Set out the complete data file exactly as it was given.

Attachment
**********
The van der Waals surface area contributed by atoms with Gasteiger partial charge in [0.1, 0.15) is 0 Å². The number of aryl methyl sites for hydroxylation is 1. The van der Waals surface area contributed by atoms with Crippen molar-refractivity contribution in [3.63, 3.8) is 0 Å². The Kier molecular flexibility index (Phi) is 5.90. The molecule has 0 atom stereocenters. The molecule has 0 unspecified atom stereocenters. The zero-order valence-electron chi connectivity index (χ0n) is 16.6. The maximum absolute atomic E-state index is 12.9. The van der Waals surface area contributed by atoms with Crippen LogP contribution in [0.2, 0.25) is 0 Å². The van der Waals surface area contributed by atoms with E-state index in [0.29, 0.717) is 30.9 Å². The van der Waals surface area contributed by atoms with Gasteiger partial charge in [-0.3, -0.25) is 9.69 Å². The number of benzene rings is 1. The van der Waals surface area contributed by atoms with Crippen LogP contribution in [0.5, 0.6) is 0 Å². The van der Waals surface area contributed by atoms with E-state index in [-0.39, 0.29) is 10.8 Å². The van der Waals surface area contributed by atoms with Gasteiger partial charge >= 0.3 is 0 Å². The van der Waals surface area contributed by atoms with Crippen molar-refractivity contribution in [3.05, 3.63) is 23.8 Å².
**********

The van der Waals surface area contributed by atoms with Gasteiger partial charge in [0.1, 0.15) is 0 Å². The number of aryl methyl sites for hydroxylation is 1. The van der Waals surface area contributed by atoms with Crippen molar-refractivity contribution in [3.63, 3.8) is 0 Å². The Kier molecular flexibility index (Phi) is 5.90. The molecule has 0 atom stereocenters. The molecule has 0 unspecified atom stereocenters. The zero-order valence-electron chi connectivity index (χ0n) is 16.6. The maximum absolute atomic E-state index is 12.9. The van der Waals surface area contributed by atoms with Crippen LogP contribution in [0.2, 0.25) is 0 Å². The van der Waals surface area contributed by atoms with E-state index in [0.29, 0.717) is 30.9 Å². The van der Waals surface area contributed by atoms with Gasteiger partial charge in [-0.3, -0.25) is 9.69 Å². The number of benzene rings is 1. The van der Waals surface area contributed by atoms with Crippen LogP contribution in [0.5, 0.6) is 0 Å². The van der Waals surface area contributed by atoms with E-state index in [-0.39, 0.29) is 10.8 Å². The van der Waals surface area contributed by atoms with Gasteiger partial charge >= 0.3 is 0 Å². The van der Waals surface area contributed by atoms with Crippen molar-refractivity contribution in [3.05, 3.63) is 23.8 Å².